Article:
Skip to main content Skip to navigation

Commuting on Canola?

Posted by | September 6, 2008

It’s easier to make biodiesel and burn it in your truck than to sort out the politics of whether we should make more or less of the fuel.

I’ve made biodiesel in an open jar. I wouldn’t recommend doing it that way because one step in the process creates impressively toxic fumes. But apart from that, it’s not difficult to whip yourself up a batch. A few idealistic souls are doing exactly that in garages around the Northwest.

The process starts with vegetable oil or animal fat and produces “methyl esters,” the chemical name for biodiesel, and glycerin. (If you go into biodiesel production at home, you’ll end up with quite a bit of glycerin, so you may want to start a soap business on the side.)

Diesel made from petroleum turns to a gel when it’s cold enough, a fact that can render your vehicle impossible to drive on a winter’s morning. It’s not easy to say exactly at what temperature the gel appears  – it depends on several factors. Additives are blended into diesel to help keep it liquid during the winter, but folks who drive diesel cars and trucks also sometimes use electrical heaters to keep their fuel from gelling on truly bitter nights. As it happens, biodiesel gels at warmer temperatures than petroleum diesel, so biodiesel can increase driver headaches in this regard.

The good news about biodiesel is that we can grow the stuff right here in the Northwest. And that means our drop-dead gorgeous, yellow-gold canola fields could fuel your daily commute.

A few weeks ago I talked about biodiesel by telephone with a Ritzville-area farmer. He’s state senator Mark Schoesler and, owing to the miracles of modern technology, we discussed biodiesel while he was actually harvesting a canola field.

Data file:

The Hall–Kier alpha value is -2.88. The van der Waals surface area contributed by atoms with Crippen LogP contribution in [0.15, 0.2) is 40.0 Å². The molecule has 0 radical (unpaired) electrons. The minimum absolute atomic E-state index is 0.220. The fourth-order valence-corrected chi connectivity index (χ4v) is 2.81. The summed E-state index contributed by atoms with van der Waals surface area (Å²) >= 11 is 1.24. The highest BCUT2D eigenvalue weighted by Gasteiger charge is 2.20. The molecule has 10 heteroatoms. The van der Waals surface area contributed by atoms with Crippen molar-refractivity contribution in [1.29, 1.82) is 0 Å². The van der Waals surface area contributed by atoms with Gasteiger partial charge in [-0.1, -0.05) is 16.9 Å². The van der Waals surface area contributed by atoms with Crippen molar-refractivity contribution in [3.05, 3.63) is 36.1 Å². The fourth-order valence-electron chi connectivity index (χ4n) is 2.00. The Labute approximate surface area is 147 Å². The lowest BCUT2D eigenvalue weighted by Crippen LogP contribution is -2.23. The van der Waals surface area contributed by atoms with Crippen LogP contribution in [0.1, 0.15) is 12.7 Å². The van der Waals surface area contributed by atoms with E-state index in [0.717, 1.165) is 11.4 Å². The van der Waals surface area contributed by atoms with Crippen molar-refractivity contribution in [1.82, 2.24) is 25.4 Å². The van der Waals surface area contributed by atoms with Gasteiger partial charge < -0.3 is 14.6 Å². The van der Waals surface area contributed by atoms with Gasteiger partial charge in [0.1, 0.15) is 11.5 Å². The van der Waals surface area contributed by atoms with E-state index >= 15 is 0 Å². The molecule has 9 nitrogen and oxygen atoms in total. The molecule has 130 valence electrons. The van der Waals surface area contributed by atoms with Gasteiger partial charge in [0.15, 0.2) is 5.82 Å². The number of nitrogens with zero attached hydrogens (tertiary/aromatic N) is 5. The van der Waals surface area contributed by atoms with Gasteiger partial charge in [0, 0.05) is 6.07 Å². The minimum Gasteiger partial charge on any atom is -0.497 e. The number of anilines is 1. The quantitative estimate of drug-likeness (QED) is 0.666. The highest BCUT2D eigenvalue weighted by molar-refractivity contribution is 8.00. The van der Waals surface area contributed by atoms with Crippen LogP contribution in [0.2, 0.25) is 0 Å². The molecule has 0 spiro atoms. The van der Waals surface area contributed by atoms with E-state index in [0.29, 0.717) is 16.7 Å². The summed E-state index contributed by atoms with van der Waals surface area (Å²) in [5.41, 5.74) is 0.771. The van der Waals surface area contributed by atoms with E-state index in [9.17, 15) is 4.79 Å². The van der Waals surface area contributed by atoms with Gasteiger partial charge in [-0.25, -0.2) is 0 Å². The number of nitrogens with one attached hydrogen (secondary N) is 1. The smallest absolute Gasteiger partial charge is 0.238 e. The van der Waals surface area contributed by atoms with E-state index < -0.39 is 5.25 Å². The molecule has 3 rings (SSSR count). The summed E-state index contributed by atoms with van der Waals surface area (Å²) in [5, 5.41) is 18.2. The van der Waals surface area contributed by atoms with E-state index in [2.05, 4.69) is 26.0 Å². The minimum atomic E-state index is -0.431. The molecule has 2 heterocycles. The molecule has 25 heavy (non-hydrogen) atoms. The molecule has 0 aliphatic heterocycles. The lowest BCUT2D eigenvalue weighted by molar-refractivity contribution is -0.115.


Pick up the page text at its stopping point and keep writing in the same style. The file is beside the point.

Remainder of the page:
Schoesler believes biofuels have a place in our energy future, but he’s the first to admit we cannot grow our way out of all our energy problems.

“Biodiesel is only a small piece of the puzzle. It could give us 2 to 5 percent of our diesel using present technology,” Schoesler said to me over the roar of his machinery.

But it’s also true we are making more and more biodiesel as the years go by. In 2007 production was a staggering 200 times what it had been at the start of this century.

“The growth rate has been driven by both mandates and subsidies,” said Douglas Young, an agricultural economist at Washington State University.

All energy in this country – from coal to nuclear power – is subsidized to some extent. The subsidies on ethanol and biodiesel, our two major biofuels, are substantial. Ethanol is subsidized by the federal government at 50 cents per gallon and biodiesel at $1 per gallon.

“You pay for that every April 15,” Young said with a smile.

Those subsidies are the “carrot” that’s increasing production. Another tool we are using is the “stick” of mandates. The Washington legislature, for example, has mandated that diesel sold in the state will be on average 2 percent biodiesel.

Although he is a farmer, Schoesler voted against the mandate.

“I felt we were moving faster than agricultural and scientific and economic practice really warranted,” he said.

One cause of the recent increase in the price of food, Young tells me, is biofuel. We are literally burning some vegetable oil (as biodiesel) and a whole lot of corn (as ethanol), and naturally the price of those foodstuffs goes up.

Young adds that adverse weather, like the Iowa floods, and increasing numbers of wealthier customers in China and India – who are now in a position to enjoy more meat – also boost a host of food prices.

If it’s any comfort in light of your escalating grocery budget, the biofuel industry is also suffering due to high commodity prices. With those prices high, businesses that invested in processing plants to turn crops into fuel are faltering and even failing.

“It’s a bit of a treadmill. If we want to keep them all in business, we’ll need greater subsidies. But if we move in that direction, we’ll create even higher prices,” Young said. “The politics of biofuels has outpaced the agricultural science, engineering and economics we need to make good public decisions. You can quote me on that – and put the quote in all capital letters.”

Schoesler heartily agreed with that sentiment.

From what I can see, energy policy is way more complex than chemistry.